SAT vs ACT: A Brief History and Which to Choose
Disclaimer: This features my opinion and should not be taken as
Standardized testing is a struggle for many students. Months of work are put into a single test that will be used by colleges and universities to judge a student. Most students (at least where I live) grind hundreds of hours preparing for the SAT but have little knowledge of the ACT. With this post, I hope to educate you on both the SAT and ACT and help you decide which is the most appropriate for you.
Let's begin with the SAT. The SAT, or the Scholastic Aptitude Test as it was called, was created in 1926 as a modified version of an army IQ test used to check the intelligence of recruits to the US Army. At first, only a few thousand college applicants took the test but now it is used by hundreds of thousands of students across the country. Early versions of the test had 315 questions and students were given about 90 minutes to answer as many as they could. The SAT had sections of definitions, arithmetic, classification, artificial language, antonyms, number series, analogies, logical inference, and paragraph reading.
Later on, the test was shrunk and later split into two sections: verbal and math sections. Students had slightly less than 2 hours to answer 250 verbal questions and about 80 minutes to answer 100 free response questions. Scores were scaled so that the mean was 500 with a standard deviation of 100.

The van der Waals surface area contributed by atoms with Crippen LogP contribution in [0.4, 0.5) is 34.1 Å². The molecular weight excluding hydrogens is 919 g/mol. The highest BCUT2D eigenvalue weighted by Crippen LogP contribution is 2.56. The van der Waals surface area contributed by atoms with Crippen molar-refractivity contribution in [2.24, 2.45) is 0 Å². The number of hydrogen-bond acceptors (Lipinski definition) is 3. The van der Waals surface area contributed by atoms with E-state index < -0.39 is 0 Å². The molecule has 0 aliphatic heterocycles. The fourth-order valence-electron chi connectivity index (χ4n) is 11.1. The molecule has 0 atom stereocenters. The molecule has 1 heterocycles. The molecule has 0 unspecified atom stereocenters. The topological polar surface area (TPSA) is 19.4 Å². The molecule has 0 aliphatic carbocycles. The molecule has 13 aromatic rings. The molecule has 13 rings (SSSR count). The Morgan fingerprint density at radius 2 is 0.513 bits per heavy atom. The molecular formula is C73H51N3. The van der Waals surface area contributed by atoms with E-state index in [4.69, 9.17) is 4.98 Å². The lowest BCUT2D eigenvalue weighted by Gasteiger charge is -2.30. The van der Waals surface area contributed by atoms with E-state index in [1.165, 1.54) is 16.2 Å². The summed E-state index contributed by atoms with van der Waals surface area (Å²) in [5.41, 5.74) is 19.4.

Fast forward half a century and the SAT now is scored out of 2400. Certain types of questions were eliminated from both the verbal and math sections to make the test similar to the curriculum taught in high schools. Now skip a few years to 2016 with the most recent score change, reducing the 2400 max score down to 1600. Another major change that came along with this is the removal of point deductions for wrong answers. Additionally, CollegeBoard partnered with Khan Academy to provide free test prep to students.
With this brief history over, let's get into the actual SAT itself.
The SAT consists of 3 sections, with the math having 2 subsections.
The Reading Test consists of 52 questions and a time limit of 65 minutes, with questions based on reading passages with the occasional accompanying graph. There are five passages with 10-11 questions following each one. Each Reading section has one passage from US or world literature, one passage from a US founding document, a social science passage, and two science passages.
The Writing and Language Test consists of 44 questions and a time limit of 35 minutes, forcing the test taker to manage their time well. This section requires the taker to read passages and correct grammatically or improve certain sections. Skills tested include improving clarity, word choice, analysis of topics, punctuation, and changing word structure.
The Mathematics Test has two subsections: the No Calculator and the Calculator section. The No Calculator section has 20 questions and lasts 25 minutes. The Calculator section has 38 questions and lasts 55 minutes. Contents of the Mathematics Test contain material from Algebra I, Geometry, and early material from Algebra II.
The ACT on the other hand was created in 1959 as a direct competitor to the SAT. Originally, the test consisted of four sections: English, Mathematics, Social Studies, and Natural Sciences. Later on, the Social Studies section was changed to the present-day Reading sections and the Natural Sciences section was changed to the Science Reasoning section with an emphasis on problem solving and comprehension rather than memorization. In 2005, an optional Writing Test was added featuring an essay. However, the material of the essay differs from that of the now removed SAT essay.